Status of Government Forces in Non-International Armed Conflict
International Law Studies, Vol. 88, 2012
38 Pages Posted: 13 Dec 2011
Date Written: October 15, 2011
Legal voids exist and operate nowhere more clearly and widely in international law than in the laws of war applicable to non-international armed conflicts (NIAC). Status of government actors in NIAC provides an intriguing and specific example of just such a void. Where the protections and obligations of the law of armed conflict are premised almost entirely on the status of affected persons, the law of NIAC spurns such classifications, as well as the taxonomy of status-based protection generally. Yet modern forms of conflict and State practices may soon place pressure on the NIAC status void. Increasing media attention, growing international oversight, and progressively heightening sensitivity to the suffering produced by NIAC conspire to match the legal protective regime of NIAC with that of international armed conflict, including perhaps the latter’s use of status. This Article offers explanations of the likely influences behind the NIAC status void and offers logical, structural, and operational arguments in its defense. The Article concludes by addressing a series of considerations related to generalizations about international legal voids as an opportunity to reflect more deliberately on an appropriate interpretive approach to the law of NIAC.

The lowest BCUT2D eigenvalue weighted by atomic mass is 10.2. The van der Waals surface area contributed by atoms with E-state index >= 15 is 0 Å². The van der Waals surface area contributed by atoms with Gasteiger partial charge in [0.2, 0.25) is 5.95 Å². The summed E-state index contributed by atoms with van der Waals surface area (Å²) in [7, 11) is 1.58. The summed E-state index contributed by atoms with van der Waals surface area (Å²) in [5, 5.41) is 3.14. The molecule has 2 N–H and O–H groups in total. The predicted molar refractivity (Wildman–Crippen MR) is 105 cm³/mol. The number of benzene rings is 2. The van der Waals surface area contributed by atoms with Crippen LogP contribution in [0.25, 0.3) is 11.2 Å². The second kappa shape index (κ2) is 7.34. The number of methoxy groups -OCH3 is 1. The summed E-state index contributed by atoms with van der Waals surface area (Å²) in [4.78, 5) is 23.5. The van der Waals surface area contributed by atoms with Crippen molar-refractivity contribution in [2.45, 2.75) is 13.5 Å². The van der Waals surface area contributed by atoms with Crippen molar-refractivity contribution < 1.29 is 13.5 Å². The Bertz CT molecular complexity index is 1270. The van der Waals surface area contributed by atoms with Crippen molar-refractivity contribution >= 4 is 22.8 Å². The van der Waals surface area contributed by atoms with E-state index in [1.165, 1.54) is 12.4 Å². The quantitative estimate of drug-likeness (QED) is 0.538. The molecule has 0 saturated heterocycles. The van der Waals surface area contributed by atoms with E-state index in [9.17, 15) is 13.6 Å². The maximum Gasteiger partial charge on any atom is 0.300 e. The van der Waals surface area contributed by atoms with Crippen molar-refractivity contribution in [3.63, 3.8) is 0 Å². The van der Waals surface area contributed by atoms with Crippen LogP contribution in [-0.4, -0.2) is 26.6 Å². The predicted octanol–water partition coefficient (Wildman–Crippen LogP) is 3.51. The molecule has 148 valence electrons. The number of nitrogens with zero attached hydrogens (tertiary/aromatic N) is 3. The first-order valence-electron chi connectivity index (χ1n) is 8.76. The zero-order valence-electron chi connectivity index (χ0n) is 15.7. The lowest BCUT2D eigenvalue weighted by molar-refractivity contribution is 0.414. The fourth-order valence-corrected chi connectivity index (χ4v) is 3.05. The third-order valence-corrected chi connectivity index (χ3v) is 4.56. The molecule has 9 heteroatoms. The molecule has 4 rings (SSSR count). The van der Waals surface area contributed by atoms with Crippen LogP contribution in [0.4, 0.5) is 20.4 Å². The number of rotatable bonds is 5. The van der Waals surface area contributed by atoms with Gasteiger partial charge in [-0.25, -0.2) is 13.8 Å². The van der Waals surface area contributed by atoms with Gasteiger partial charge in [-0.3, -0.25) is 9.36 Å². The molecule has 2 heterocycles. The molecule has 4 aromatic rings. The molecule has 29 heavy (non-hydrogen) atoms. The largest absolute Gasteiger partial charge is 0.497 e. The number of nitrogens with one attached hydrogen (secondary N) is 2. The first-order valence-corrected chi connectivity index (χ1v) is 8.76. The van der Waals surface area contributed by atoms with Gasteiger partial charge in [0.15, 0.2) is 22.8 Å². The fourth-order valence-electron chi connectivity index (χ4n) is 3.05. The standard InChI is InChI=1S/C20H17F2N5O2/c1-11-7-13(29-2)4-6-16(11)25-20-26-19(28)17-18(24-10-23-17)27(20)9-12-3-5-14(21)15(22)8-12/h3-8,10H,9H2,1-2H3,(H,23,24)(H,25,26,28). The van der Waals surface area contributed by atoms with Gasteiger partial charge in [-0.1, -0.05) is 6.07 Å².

Keywords: Law of War, International Humanitarian Law, Law of Armed Conflict, Non-International Armed Conflict, Combatant Status, National Security Law, International Law, War Crimes, International Criminal Law, Military Law, Status in Armed Conflict
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